However much I get annoyed at France for taking the side of the Palestinians against Israel, and for not standing up for Israel at the UN, no country deserves terror attacks, let alone the kind that was perpetrated in Nice yesterday, in a car-ramming and shooting attack killing around 80 people.
As many as 80 revelers were killed late Thursday in a terror attack in the French Riviera city of Nice that saw a truck driver plow his vehicle into a crowd as it left a traditional Bastille Day fireworks show on the beachfront.
The truck driver reportedly drove intentionally into a dense crowd that was leaving the celebration on the famed Promenade des Anglais, then stepped out of the vehicle and opened fire on passersby.
The driver’s rampage was stopped in a hail of gunfire from police that left the truck itself riddled with bullets.
Nice mayor Christian Estrosi said that police found grenades and firearms in the truck.
Reactions from politicians have been precisely as expected, from assertions that “this has nothing to do with Islam”, to calling the attack a “tragedy”. As Jewish Agency spokesman Avi Mayer remarked after the Orlando massacre:
An earthquake is a tragedy. A flood is a tragedy. A gunman walking into a nightclub in Orlando (or a concert hall in Paris, or a café in Tel Aviv) and calmly, methodically shooting innocent people is not merely a tragedy – it is an act of calculated cruelty.
Labeling something a tragedy enables us to shrug sadly and move on. In a way, it gives us something of a pass. Tragedies happen. They often cannot be avoided.
While the results of the Orlando massacre are certainly tragic for the victims’ loved ones, whose lives have been torn apart by the murderer’s bullets, the attack itself is no mere tragedy – it is a cataclysmic outrage that should shake us out of our complacency and spur us to action.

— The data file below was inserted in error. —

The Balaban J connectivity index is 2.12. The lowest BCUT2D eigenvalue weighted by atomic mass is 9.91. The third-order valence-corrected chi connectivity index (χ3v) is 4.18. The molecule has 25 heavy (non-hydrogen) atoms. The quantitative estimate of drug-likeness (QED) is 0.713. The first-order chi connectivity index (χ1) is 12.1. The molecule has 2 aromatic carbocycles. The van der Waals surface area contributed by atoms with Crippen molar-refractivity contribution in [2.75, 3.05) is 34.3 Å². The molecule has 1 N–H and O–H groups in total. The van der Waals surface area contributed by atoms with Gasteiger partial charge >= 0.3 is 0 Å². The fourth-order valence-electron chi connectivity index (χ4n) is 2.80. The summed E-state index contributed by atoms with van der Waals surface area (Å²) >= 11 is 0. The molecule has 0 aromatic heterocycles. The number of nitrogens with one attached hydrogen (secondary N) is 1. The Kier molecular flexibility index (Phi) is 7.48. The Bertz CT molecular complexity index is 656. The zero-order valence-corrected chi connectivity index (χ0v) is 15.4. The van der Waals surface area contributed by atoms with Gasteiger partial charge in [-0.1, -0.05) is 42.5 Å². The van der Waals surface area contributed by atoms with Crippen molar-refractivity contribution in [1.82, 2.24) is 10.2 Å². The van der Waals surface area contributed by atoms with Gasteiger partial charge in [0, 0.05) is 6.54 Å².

As we mourn those murdered in Orlando, let us not fall into that all-too-familiar pattern of tortured acceptance. Mass murders are not acts of God. They do not simply happen – they are perpetrated. There are deep hatreds and poisonous ideologies at play, and they threaten us all. Now is the time for a national conversation on how the next Orlando can be prevented.
His words are equally applicable to this latest terrorist outrage. If we won’t call a spade a spade we haven’t a hope in hell of defeating the perverted religion that inspires such mass murder.
Following is a selection of tweets that I found relevant:
The following tweets note the lack of response, let alone sympathy, for car-ramming attacks in Israel. It would do well for the world to remember that what starts with the Jews does not end with the Jews:
And the last word (for the moment) goes to Hillel Neuer of UN Watch who chides the world at their short memory:
My sympathies and condolences to the French people, especially to those who lost loved ones, and prayers for a complete recovery to the wounded.
We should direct our prayers too to the Western governments who seem to be in denial about the reality of the enemy that we face and who find it hard to take on board the stiff measures that are need in order to defeat this implacable enemy – fundamentalist Islam.